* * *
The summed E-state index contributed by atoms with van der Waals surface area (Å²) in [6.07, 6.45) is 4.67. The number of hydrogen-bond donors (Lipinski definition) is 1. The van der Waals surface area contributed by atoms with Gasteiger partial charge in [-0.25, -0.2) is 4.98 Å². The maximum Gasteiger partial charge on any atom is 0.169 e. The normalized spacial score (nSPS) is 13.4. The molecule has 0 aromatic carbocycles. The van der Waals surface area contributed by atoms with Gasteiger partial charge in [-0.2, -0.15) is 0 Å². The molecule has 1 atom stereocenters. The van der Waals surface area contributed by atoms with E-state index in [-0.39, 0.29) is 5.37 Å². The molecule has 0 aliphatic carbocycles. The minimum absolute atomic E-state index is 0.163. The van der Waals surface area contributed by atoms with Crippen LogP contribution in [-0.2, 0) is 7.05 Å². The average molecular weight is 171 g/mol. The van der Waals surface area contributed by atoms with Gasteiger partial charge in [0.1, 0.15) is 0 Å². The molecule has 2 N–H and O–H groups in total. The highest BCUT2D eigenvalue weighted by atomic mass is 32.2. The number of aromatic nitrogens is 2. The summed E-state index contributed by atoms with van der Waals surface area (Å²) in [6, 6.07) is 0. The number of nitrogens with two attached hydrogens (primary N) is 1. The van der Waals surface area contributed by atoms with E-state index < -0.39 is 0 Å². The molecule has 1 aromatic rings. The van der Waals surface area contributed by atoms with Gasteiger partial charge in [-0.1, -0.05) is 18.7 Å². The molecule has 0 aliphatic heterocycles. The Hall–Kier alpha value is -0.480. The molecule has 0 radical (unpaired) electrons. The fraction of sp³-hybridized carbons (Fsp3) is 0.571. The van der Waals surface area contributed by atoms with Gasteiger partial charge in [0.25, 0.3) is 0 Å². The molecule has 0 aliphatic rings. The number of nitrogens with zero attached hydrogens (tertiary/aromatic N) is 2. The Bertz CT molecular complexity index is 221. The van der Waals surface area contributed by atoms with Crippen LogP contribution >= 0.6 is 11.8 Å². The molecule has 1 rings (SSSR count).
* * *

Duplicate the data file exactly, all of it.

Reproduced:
The summed E-state index contributed by atoms with van der Waals surface area (Å²) in [6.07, 6.45) is 4.67. The number of hydrogen-bond donors (Lipinski definition) is 1. The van der Waals surface area contributed by atoms with Gasteiger partial charge in [-0.25, -0.2) is 4.98 Å². The maximum Gasteiger partial charge on any atom is 0.169 e. The normalized spacial score (nSPS) is 13.4. The molecule has 0 aromatic carbocycles. The van der Waals surface area contributed by atoms with Gasteiger partial charge in [-0.2, -0.15) is 0 Å². The molecule has 1 atom stereocenters. The van der Waals surface area contributed by atoms with E-state index in [-0.39, 0.29) is 5.37 Å². The molecule has 0 aliphatic carbocycles. The minimum absolute atomic E-state index is 0.163. The van der Waals surface area contributed by atoms with Crippen LogP contribution in [-0.2, 0) is 7.05 Å². The average molecular weight is 171 g/mol. The van der Waals surface area contributed by atoms with Gasteiger partial charge in [0.1, 0.15) is 0 Å². The molecule has 2 N–H and O–H groups in total. The highest BCUT2D eigenvalue weighted by atomic mass is 32.2. The number of aromatic nitrogens is 2. The summed E-state index contributed by atoms with van der Waals surface area (Å²) in [6, 6.07) is 0. The number of nitrogens with two attached hydrogens (primary N) is 1. The van der Waals surface area contributed by atoms with E-state index < -0.39 is 0 Å². The molecule has 1 aromatic rings. The van der Waals surface area contributed by atoms with Gasteiger partial charge in [-0.1, -0.05) is 18.7 Å². The molecule has 0 aliphatic heterocycles. The Hall–Kier alpha value is -0.480. The molecule has 0 radical (unpaired) electrons. The fraction of sp³-hybridized carbons (Fsp3) is 0.571. The van der Waals surface area contributed by atoms with Gasteiger partial charge in [0.25, 0.3) is 0 Å². The molecule has 0 aliphatic rings. The number of nitrogens with zero attached hydrogens (tertiary/aromatic N) is 2. The Bertz CT molecular complexity index is 221. The van der Waals surface area contributed by atoms with Crippen LogP contribution >= 0.6 is 11.8 Å². The molecule has 1 rings (SSSR count).